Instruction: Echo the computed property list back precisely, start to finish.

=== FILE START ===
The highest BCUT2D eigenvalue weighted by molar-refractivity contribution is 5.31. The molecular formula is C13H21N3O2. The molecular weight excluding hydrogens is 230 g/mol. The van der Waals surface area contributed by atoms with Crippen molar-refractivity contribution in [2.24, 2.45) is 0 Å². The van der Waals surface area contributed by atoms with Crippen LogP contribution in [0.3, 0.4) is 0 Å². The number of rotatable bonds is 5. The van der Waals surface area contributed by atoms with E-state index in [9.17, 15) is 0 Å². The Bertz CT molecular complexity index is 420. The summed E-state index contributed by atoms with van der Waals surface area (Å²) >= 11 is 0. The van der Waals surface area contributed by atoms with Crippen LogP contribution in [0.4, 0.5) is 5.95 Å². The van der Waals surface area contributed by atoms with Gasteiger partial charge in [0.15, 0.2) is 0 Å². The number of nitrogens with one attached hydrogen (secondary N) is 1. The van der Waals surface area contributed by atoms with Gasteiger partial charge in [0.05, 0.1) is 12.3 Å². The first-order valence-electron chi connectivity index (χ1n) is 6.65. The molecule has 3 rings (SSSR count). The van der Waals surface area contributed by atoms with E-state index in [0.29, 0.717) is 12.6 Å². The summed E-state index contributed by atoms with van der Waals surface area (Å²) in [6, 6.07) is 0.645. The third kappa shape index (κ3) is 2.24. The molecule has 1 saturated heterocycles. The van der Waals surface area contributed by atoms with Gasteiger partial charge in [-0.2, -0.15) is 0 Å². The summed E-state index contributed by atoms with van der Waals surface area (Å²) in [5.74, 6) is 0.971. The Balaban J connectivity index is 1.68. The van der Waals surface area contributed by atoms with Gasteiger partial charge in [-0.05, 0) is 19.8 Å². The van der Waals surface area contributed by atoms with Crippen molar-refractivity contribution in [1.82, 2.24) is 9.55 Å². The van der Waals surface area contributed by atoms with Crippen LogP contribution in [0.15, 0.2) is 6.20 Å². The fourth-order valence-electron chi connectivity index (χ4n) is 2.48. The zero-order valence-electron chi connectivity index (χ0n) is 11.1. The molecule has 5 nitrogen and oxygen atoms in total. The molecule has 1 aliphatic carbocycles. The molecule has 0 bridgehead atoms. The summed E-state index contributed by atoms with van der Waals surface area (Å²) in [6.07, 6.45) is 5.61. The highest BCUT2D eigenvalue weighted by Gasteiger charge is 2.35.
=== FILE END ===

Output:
The highest BCUT2D eigenvalue weighted by molar-refractivity contribution is 5.31. The molecular formula is C13H21N3O2. The molecular weight excluding hydrogens is 230 g/mol. The van der Waals surface area contributed by atoms with Crippen molar-refractivity contribution in [2.24, 2.45) is 0 Å². The van der Waals surface area contributed by atoms with Crippen LogP contribution in [0.3, 0.4) is 0 Å². The number of rotatable bonds is 5. The van der Waals surface area contributed by atoms with E-state index in [9.17, 15) is 0 Å². The Bertz CT molecular complexity index is 420. The summed E-state index contributed by atoms with van der Waals surface area (Å²) >= 11 is 0. The van der Waals surface area contributed by atoms with Crippen LogP contribution in [0.4, 0.5) is 5.95 Å². The van der Waals surface area contributed by atoms with Gasteiger partial charge in [0.15, 0.2) is 0 Å². The number of nitrogens with one attached hydrogen (secondary N) is 1. The van der Waals surface area contributed by atoms with Gasteiger partial charge in [0.05, 0.1) is 12.3 Å². The first-order valence-electron chi connectivity index (χ1n) is 6.65. The molecule has 3 rings (SSSR count). The van der Waals surface area contributed by atoms with E-state index in [0.29, 0.717) is 12.6 Å². The summed E-state index contributed by atoms with van der Waals surface area (Å²) in [6, 6.07) is 0.645. The third kappa shape index (κ3) is 2.24. The molecule has 1 saturated heterocycles. The van der Waals surface area contributed by atoms with Gasteiger partial charge in [-0.2, -0.15) is 0 Å². The summed E-state index contributed by atoms with van der Waals surface area (Å²) in [5.74, 6) is 0.971. The Balaban J connectivity index is 1.68. The van der Waals surface area contributed by atoms with Gasteiger partial charge in [-0.05, 0) is 19.8 Å². The van der Waals surface area contributed by atoms with Crippen molar-refractivity contribution in [1.82, 2.24) is 9.55 Å². The van der Waals surface area contributed by atoms with Crippen LogP contribution in [0.15, 0.2) is 6.20 Å². The fourth-order valence-electron chi connectivity index (χ4n) is 2.48. The zero-order valence-electron chi connectivity index (χ0n) is 11.1. The molecule has 5 nitrogen and oxygen atoms in total. The molecule has 1 aliphatic carbocycles. The molecule has 0 bridgehead atoms. The summed E-state index contributed by atoms with van der Waals surface area (Å²) in [6.07, 6.45) is 5.61. The highest BCUT2D eigenvalue weighted by Gasteiger charge is 2.35.